DT 29175 – Big Dave's Crossword Blog
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DT 29175

Daily Telegraph Cryptic No 29175

Hints and tips by Chris Evans

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BD Rating – Difficulty *Enjoyment **    

Good morning from the heart of Downtown L I. (Long Itchington for those who want to know) All seems well with the world. The promised biblical downpour failed to materialise and a rather pleasant weekend was the outcome. England got through a tough game against Argentina but Coventry lost to Ealing Trailfinders on Friday night. Honours even at three tries apiece.

I think there are four anagrams in today’s puzzle. Solve them howsoever you wish. Where anagrams are concerned there are no rules.    

Please leave a comment telling us what you thought.    


7a    Apricot tart contains soft cheese (7)
RICOTTA: We kick off today with a hidden word concealed and congealed within the words of the clue. The word contains indicates the hidden word    

9a    Theatrical company rented playhouse, finally full (7)
REPLETE: The shortened name of a type of theatre which presents different plays from a stock of plays is followed by a word meaning rented and the final letter of the word playhouse    

10a    Waterway shown in plan, a channel to the west (5)
CANAL: Our second hidden word of the day. The words shown in tells us that the answer lies hidden within the words of the clue. The words from the west tell us that it is reversed    

11a    One responsible for arranging rare song, I suspect (9)
ORGANISER: Anagram (suspect) of RARE SONG I    

12a    Deliberately ignore the alternative method after search (4,3,5,3)
LOOK THE OTHER WAY: An alternative method follows a word meaning search    

13a    Perhaps Ulster‘s best film (7)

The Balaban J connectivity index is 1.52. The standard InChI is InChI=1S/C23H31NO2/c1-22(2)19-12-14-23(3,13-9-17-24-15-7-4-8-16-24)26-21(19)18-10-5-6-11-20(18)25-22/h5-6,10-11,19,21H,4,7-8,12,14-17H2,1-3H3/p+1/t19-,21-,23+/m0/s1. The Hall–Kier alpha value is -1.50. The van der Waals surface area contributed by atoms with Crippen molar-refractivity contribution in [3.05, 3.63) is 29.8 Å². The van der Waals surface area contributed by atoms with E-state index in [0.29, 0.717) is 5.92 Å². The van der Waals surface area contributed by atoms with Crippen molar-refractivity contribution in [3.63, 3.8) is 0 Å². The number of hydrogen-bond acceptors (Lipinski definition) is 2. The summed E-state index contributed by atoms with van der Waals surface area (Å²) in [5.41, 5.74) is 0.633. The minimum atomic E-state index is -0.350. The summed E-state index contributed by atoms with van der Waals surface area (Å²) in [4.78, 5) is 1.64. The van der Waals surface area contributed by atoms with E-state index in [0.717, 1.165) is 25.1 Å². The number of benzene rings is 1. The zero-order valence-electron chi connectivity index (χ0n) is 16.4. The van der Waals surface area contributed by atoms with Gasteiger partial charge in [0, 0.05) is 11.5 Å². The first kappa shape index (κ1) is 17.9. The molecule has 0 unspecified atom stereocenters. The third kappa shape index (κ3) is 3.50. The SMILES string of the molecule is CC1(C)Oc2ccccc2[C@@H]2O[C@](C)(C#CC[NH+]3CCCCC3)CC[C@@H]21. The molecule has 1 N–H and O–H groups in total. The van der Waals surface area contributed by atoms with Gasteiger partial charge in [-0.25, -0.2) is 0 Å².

TOPCOAT: An Ulster is a type of men’s garment worn over other clothing. Split 3,4 it suits the last two words of the clue     

16a    One feels queen should be repelled by insect (7)
ANTENNA: The world’s most populous insect is followed by the name of a former queen. This name is reversed (repelled)    

19a    This may prove a comfort to one who’s just retired (8,7)
ELECTRIC BLANKET: A clever cryptic definition of a device that one plugs in before retiring to bed and which provides a warming glow to the user.  Stop smirking at the back there.     

23a    Spirit of leading investor (9)
ARCHANGEL: A prefix meaning chief or principle is followed by the name used for an investor in a new theatrical production     

24a    Piece of furniture, one skirted by cleaner (5)
CHAIR: The letter that looks like the number one is surrounded by your daily Mrs Mop    

25a    A male aboard pilot ship (7)
STEAMER: The letter A from the clue and the abbreviation for Male sit inside a word meaning to pilot, guide or control the direction of    

26a    Order to economise is to no avail (7)
USELESS: Split 3,4 The answer is an order to cut down on consumption     


1d    Pair allowed in band (8)
BRACELET: A pair (of pheasants perhaps) is followed by a word meaning to grant possession    

2d    Knife fight about it upset student (8)
STILETTO: There are three acts to this charade. A fight. 3,2. The  reversal (upset) of the word it. The usual letter denoting a student. Place in the order suggested by the clue.     

3d    Old man having part to play in prisoner’s conditional release (6)
PAROLE: an affectionate name for one’s father is followed by a part played in a theatrical production     

4d    Bum in boozer (6)
SPONGE: A double definition. The word bum here is an informal word meaning to get from asking or begging    

5d    Whingers disconcerted US composer (8)
GERSHWIN: Anagram (disconcerted) of WHINGERS 

6d    Courage shown by last in convoy in sound (6)
HEARTY: Some courage followed by the last letter of convoY

8d    Against having party in flat (5)